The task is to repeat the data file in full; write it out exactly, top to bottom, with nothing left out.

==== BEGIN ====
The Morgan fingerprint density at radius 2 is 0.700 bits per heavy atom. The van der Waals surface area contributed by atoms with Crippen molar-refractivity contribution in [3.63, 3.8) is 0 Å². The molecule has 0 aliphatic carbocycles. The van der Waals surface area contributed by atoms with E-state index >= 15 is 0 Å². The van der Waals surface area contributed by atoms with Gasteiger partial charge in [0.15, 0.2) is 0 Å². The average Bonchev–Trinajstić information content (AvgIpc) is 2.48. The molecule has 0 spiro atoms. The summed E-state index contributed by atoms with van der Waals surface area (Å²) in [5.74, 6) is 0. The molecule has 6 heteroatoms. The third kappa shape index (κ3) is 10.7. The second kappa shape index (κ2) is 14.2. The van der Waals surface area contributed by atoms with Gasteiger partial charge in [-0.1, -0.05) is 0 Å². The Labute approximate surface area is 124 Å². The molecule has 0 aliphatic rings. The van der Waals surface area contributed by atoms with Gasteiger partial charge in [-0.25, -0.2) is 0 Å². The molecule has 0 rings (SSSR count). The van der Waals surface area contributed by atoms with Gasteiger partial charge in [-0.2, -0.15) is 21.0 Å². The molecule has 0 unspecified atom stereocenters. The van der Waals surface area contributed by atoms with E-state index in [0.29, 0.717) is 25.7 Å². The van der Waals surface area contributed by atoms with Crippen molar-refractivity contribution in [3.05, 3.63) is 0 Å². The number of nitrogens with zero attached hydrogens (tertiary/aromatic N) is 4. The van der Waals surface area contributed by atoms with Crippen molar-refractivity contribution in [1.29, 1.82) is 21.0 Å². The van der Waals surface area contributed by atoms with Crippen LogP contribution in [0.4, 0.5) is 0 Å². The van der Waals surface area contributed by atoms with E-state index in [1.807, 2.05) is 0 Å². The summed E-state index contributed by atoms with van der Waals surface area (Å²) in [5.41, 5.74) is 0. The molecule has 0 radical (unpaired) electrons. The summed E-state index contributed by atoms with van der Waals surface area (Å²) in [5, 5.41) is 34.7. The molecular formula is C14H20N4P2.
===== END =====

The Morgan fingerprint density at radius 2 is 0.700 bits per heavy atom. The van der Waals surface area contributed by atoms with Crippen molar-refractivity contribution in [3.63, 3.8) is 0 Å². The molecule has 0 aliphatic carbocycles. The van der Waals surface area contributed by atoms with E-state index >= 15 is 0 Å². The van der Waals surface area contributed by atoms with Gasteiger partial charge in [0.15, 0.2) is 0 Å². The average Bonchev–Trinajstić information content (AvgIpc) is 2.48. The molecule has 0 spiro atoms. The summed E-state index contributed by atoms with van der Waals surface area (Å²) in [5.74, 6) is 0. The molecule has 6 heteroatoms. The third kappa shape index (κ3) is 10.7. The second kappa shape index (κ2) is 14.2. The van der Waals surface area contributed by atoms with Gasteiger partial charge in [-0.1, -0.05) is 0 Å². The Labute approximate surface area is 124 Å². The molecule has 0 aliphatic rings. The van der Waals surface area contributed by atoms with Gasteiger partial charge in [-0.25, -0.2) is 0 Å². The molecule has 0 rings (SSSR count). The van der Waals surface area contributed by atoms with Gasteiger partial charge in [-0.2, -0.15) is 21.0 Å². The molecule has 0 unspecified atom stereocenters. The van der Waals surface area contributed by atoms with E-state index in [0.29, 0.717) is 25.7 Å². The van der Waals surface area contributed by atoms with Crippen molar-refractivity contribution in [3.05, 3.63) is 0 Å². The number of nitrogens with zero attached hydrogens (tertiary/aromatic N) is 4. The van der Waals surface area contributed by atoms with Crippen molar-refractivity contribution in [1.29, 1.82) is 21.0 Å². The van der Waals surface area contributed by atoms with Crippen LogP contribution in [0.4, 0.5) is 0 Å². The van der Waals surface area contributed by atoms with E-state index in [1.807, 2.05) is 0 Å². The summed E-state index contributed by atoms with van der Waals surface area (Å²) in [5.41, 5.74) is 0. The molecule has 0 radical (unpaired) electrons. The summed E-state index contributed by atoms with van der Waals surface area (Å²) in [5, 5.41) is 34.7. The molecular formula is C14H20N4P2.